Feminism is becoming the ‘in thing’ of recent years. Suddenly, the gender pay gap, domestic violence and the atrocities of sexual assault are becoming newsworthy. Which, in my eyes, is long overdue and frankly pretty amazing. But while in the year 2015 we have the likes of Caitlin Moran, Beyonce and Taylor Swift singing the praise of equality and girl power, that doesn’t mean we’ve been lacking in years past. Once again, books and the world of fiction prevail to show that they were on top of this yeaarrrrsss ago. Below is a list of my favourite fictional feminists, and while you may not agree, I’d love for you to shout out and include your own.
I recently re-read the Harry Potter series (I’m interning at Bloomsbury in a couple of months, so it seemed like ‘necessary’ research) and it reinforced how much of a badass feminist Hermione Granger is. First, she doesn’t take smack from those girls who seem to care more about looks than brains, and when Rita Skeeter insinuates that Hermione Granger is only interested in love, she, quite literally, holds her head up high and discards it. Second, she pretty much single-handedly keeps Ron and Harry alive for the better part of seven years, not to mention she has the foresight to do things like, I dunno, research how to destroy Horcruxes. (Seriously Ron and Harry, how had that not crossed your mind for so many months?) Third, she shows that physical brawn won’t necessary save the day, and that brains, cleverness and the trusty library are all equally, if not more, important than fighting. Fourth, she makes it quite apparent to Ron and Harry throughout the series, that there are women who are just as impressive and brainy as there are men, and even more importantly, she isn’t going to get stuck with the task of domestic chores simply because she has a vagina.
Finally, in light of all that, she still had the guts to punch Draco Malfoy in the face – because sometimes, even a feminist knows that sometimes a punch in the face is what is required.
Special Mention: Molly Weasley
Though not as much as of a supreme feminist icon as Hermione Granger, I’d like to give a special shout-out to Mrs Weasley, who proves that a woman can still be a feminist even if she fits ‘traditional’ roles of a woman. Although Mrs Weasley is a homemaker and cook of the Weasley family, there is no denying that she is also the matriarch, and that her love for her family is as fierce and strong as anyone else’s out there. Plus, she killed Bellatrix Lestrange. What a badass.
Yes, Elizabeth Bennett ends up marrying Mr Darcy and living happily ever happy, but a lot happens between their first unfortunate meeting and that proposal. Elizabeth is considered the smartest and the strongest of the Bennett sisters and it shows when she resists Mr Darcy’s charms. In the 21st century it’d be pretty hard to ignore the proposal of a millionaire who looks like Colin Firth, but let’s also consider that this was 150 years ago – when women weren’t allowed to work, own property or vote, and a man was the only ticket out of the family home. Despite all this, Elizabeth holds firm to her principles and her beliefs that a woman should be treated with dignity and respect – regardless of how cute the guy is. I think a few of us could perhaps take a leaf out of Elizabeth’s book, don’t you?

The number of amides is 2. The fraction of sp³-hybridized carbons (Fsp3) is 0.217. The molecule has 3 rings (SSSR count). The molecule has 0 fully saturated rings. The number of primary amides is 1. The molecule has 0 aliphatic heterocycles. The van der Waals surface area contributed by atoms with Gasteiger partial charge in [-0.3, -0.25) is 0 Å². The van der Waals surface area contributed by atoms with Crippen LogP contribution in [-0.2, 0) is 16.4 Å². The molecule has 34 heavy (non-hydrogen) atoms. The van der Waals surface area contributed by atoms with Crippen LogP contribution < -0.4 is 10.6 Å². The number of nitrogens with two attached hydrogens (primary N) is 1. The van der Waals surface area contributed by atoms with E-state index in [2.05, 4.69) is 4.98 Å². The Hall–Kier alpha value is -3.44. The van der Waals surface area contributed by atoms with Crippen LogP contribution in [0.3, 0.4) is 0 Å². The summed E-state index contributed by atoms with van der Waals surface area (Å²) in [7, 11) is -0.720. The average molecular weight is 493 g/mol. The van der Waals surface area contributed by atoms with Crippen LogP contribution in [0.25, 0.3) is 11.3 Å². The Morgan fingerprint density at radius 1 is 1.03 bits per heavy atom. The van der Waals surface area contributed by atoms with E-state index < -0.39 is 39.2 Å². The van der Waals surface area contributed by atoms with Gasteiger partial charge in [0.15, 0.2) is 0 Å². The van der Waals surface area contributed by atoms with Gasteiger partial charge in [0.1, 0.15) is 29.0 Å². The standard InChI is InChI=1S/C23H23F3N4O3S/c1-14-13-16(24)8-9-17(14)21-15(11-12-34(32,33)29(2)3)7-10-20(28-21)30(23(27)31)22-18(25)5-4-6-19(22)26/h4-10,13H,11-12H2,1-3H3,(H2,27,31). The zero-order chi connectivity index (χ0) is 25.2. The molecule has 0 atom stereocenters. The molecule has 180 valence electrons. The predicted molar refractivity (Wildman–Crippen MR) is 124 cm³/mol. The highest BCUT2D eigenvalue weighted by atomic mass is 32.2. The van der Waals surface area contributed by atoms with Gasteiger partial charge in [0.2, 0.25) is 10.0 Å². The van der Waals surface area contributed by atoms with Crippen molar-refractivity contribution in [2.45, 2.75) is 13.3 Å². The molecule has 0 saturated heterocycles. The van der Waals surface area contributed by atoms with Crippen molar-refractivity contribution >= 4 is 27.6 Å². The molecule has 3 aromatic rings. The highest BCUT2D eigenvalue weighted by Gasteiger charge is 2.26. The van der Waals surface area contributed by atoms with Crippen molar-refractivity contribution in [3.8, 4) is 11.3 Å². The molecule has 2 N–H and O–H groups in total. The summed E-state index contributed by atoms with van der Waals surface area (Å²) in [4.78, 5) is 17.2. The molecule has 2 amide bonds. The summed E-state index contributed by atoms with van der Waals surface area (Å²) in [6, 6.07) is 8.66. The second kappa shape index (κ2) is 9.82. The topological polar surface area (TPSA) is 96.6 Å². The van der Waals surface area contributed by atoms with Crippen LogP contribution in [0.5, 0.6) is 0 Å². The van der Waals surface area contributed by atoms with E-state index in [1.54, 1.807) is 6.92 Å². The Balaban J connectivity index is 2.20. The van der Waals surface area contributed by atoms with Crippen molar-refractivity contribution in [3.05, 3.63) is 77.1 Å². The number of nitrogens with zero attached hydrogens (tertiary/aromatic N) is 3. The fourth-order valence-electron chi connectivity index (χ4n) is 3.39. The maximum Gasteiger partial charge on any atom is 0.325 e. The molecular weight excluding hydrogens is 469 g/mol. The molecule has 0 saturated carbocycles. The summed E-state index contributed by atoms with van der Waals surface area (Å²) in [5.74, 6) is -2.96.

Anne Shirley is perhaps my favourite character in the whole entire world. She is imaginative, feisty and strong. Anne hadn’t lived a particularly easy or nice life before she moved into Green Gables, yet it didn’t stop her from respecting herself and others. When Gilbert falls in love with her, she doesn’t fall for him (even though the rest of us did) because she felt that he didn’t treat her with respect. Even though this was written over 100 years ago, Anne is determined to be the smartest person in her class – both in Avonlea and then at university. When she has to become the homemaker that doesn’t even stop her – why should chores stop her from achieving her dreams? Finally, Anne makes a very apt remark that women should be allowed to vote, because they’re usually the ones who know what’s what. Anne the Feminist has a nice ring to it, don’t you think?
This one is pretty obvious. Katniss literally sacrifices herself to save those she loves. When her father died she took on the role of breadwinner in order to keep her family alive. She’s manages to survive and win the Hunger Games, yet at the same time retain her dignity and treat others with that same dignity. She doesn’t marry the man that she’s supposed to, and she doesn’t agree with being a spokesmodel solely so she looks good. Basically Katniss Everdeen is a woman that all of us should aspire to be. She turns the stereotype of gender roles on its head and she flourishes, while still maintaining what is important to herself. Katniss Everdeen, I salute you.
I’ve included Irene Adler because she serves as a welcome feminist in a world that is rather sexist. Sir Arthur Conan Doyle, though I love him, is a wee gender-biased, and 95% of the characters from the Sherlock Holmes novels show this. Yet despite this, he created a character in Irene Adler that shows that sometimes it’s a woman, despite the century or the way she looks, that can defeat even the smartest of men. After all – no man has ever defied Sherlock Holmes, but that doesn’t mean a woman hasn’t.
Who’s your favourite fictional feminists? Are you a fan of any of the above? Let me know!